The External Scientific Programme has seen an increased tendency towards the study of the structures of macromolecular complexes, several of which are presented here. Nelson et al. report the structure of photosystem I from a higher plant (pea). This multi-subunit transmembrane protein complex has a molecular weight of ~ 540 kDa and represents one of the largest assemblies solved by macromolecular crystallography. The structure, and in particular the arrangement of chlorophylls around the reaction centre, provides significant insight into the mechanism of solar energy conversion in plants. An understanding of the mechanistic forces driving muscle movement is underpinned by studies of the interactions between myosin and actin. Houdusse and collaborators report the structure of the Rigor State of myosin as determined to 2.0 Å resolution using data collected on ID29. This reveals the structural rearrangement necessary in order to effect the force generating state of myosin. In some cancerous tumors it appears that the over-expression of the tumor suppressor pRb is unfavorable to clinical treatment. The work of Gamblin and colleagues sheds some light on why this may be so. Their structure of the complex formed between pRb and a peptide fragment representing the core pRb-binding domain of the transcription factor E2f also reveals interactions which may aid the design of molecules that might help improve the efficiency of current treatments for a number of cancers.

Of the visitors to the ESRF MX beamlines, about 20% carried out industrially-related activities. Such use of the MX beamlines continues to grow steadily and, in addition to the sale of beamtime, the ESRF now offers the possibility of 'mail-in' data collection via the MXpress service. A typical example of the work carried out by industrial users of the facility is that reported here by Astex Technology. This details the structure of Cytochrome P450 in complex with S-warfarin, and may help to provide a structural basis for the occurrence of in vivo drug-drug interactions.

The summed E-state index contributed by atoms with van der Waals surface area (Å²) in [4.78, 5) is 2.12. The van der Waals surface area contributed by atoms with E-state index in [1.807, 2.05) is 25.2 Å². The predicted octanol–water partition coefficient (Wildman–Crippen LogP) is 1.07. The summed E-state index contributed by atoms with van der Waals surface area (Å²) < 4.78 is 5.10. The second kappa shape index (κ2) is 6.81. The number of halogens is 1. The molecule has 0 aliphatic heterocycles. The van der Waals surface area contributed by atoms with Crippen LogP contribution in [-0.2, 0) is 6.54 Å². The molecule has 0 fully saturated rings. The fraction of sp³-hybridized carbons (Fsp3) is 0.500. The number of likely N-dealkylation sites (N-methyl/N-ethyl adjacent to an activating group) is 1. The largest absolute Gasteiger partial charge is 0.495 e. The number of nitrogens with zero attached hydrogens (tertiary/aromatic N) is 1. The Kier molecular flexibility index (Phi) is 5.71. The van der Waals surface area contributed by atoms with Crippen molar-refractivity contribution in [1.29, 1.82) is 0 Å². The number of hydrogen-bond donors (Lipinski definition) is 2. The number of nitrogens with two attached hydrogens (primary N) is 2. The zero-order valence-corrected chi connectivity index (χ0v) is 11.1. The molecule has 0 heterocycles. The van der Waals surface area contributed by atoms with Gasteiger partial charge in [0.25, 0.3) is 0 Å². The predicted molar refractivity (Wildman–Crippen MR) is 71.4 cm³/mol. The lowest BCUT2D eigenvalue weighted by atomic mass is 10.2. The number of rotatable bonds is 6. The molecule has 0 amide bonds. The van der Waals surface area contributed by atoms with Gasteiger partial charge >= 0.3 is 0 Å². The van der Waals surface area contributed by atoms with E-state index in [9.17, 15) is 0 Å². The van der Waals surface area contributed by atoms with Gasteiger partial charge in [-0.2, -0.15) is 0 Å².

In addition to providing beam-time through national institutions, the CRG beamlines BM30 and BM14 also provide significant amounts of beam-time for use in the External Scientific Programme of the ESRF. The tunable nature of these beam-lines means they are ideally suited to the exploitation of anomalous scattering in MX and beam-time allocated here helps to alleviate the significant over-demand for beam-time on the ESRF's dedicated MAD beam-lines ID14-4 & ID29. The quality of the science achievable on these beamlines is demonstrated by two articles in this chapter. Acharya and colleagues describe the structure of human Angiotensin1 Coverting Enzyme (ACE) that may allow the rational design of a new generation of ACE inhibitors for use in the treatment of cardiovascular diseases. The structure of the hepititus C Virus core antigen is described by Menez et al..